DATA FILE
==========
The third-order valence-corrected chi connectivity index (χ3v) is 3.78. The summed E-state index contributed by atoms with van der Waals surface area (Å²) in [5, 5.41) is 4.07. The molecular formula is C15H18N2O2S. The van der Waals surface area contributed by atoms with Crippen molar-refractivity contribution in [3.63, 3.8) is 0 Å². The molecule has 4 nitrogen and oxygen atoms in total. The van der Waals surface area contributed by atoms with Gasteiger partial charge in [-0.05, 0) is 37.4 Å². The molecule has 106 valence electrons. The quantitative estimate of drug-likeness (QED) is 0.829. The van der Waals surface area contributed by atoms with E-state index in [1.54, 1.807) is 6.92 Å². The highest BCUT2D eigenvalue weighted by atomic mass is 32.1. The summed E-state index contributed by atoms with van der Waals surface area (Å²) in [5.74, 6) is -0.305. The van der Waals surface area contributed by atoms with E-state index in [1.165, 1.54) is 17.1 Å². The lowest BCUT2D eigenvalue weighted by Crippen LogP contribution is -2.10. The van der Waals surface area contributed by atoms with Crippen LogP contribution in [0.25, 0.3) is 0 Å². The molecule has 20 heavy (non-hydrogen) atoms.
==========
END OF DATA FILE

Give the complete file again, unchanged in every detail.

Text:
The third-order valence-corrected chi connectivity index (χ3v) is 3.78. The summed E-state index contributed by atoms with van der Waals surface area (Å²) in [5, 5.41) is 4.07. The molecular formula is C15H18N2O2S. The van der Waals surface area contributed by atoms with Crippen molar-refractivity contribution in [3.63, 3.8) is 0 Å². The molecule has 4 nitrogen and oxygen atoms in total. The van der Waals surface area contributed by atoms with Gasteiger partial charge in [-0.05, 0) is 37.4 Å². The molecule has 106 valence electrons. The quantitative estimate of drug-likeness (QED) is 0.829. The van der Waals surface area contributed by atoms with E-state index in [1.54, 1.807) is 6.92 Å². The highest BCUT2D eigenvalue weighted by atomic mass is 32.1. The summed E-state index contributed by atoms with van der Waals surface area (Å²) in [5.74, 6) is -0.305. The van der Waals surface area contributed by atoms with E-state index in [1.165, 1.54) is 17.1 Å². The lowest BCUT2D eigenvalue weighted by Crippen LogP contribution is -2.10. The van der Waals surface area contributed by atoms with Crippen LogP contribution in [0.25, 0.3) is 0 Å². The molecule has 20 heavy (non-hydrogen) atoms.